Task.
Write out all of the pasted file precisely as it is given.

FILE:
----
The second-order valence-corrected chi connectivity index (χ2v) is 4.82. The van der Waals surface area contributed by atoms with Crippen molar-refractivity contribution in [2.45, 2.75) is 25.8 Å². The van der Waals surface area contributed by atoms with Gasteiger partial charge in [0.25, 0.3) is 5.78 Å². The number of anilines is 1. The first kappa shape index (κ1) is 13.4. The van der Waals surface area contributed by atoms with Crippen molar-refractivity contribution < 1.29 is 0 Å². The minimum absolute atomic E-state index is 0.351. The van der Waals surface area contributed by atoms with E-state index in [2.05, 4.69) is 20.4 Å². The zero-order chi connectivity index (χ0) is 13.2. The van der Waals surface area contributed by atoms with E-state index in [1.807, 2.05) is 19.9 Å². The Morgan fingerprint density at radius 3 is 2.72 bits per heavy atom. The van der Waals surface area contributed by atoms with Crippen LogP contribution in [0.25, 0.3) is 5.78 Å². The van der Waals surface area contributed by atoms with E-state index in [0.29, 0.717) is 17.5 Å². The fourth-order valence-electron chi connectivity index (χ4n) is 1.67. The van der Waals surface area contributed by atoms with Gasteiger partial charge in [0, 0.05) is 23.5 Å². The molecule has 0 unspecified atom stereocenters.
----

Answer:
The second-order valence-corrected chi connectivity index (χ2v) is 4.82. The van der Waals surface area contributed by atoms with Crippen molar-refractivity contribution in [2.45, 2.75) is 25.8 Å². The van der Waals surface area contributed by atoms with Gasteiger partial charge in [0.25, 0.3) is 5.78 Å². The number of anilines is 1. The first kappa shape index (κ1) is 13.4. The van der Waals surface area contributed by atoms with Crippen molar-refractivity contribution < 1.29 is 0 Å². The minimum absolute atomic E-state index is 0.351. The van der Waals surface area contributed by atoms with E-state index in [2.05, 4.69) is 20.4 Å². The zero-order chi connectivity index (χ0) is 13.2. The van der Waals surface area contributed by atoms with E-state index in [1.807, 2.05) is 19.9 Å². The Morgan fingerprint density at radius 3 is 2.72 bits per heavy atom. The van der Waals surface area contributed by atoms with Crippen LogP contribution in [0.25, 0.3) is 5.78 Å². The van der Waals surface area contributed by atoms with E-state index in [0.29, 0.717) is 17.5 Å². The fourth-order valence-electron chi connectivity index (χ4n) is 1.67. The van der Waals surface area contributed by atoms with Gasteiger partial charge in [0, 0.05) is 23.5 Å². The molecule has 0 unspecified atom stereocenters.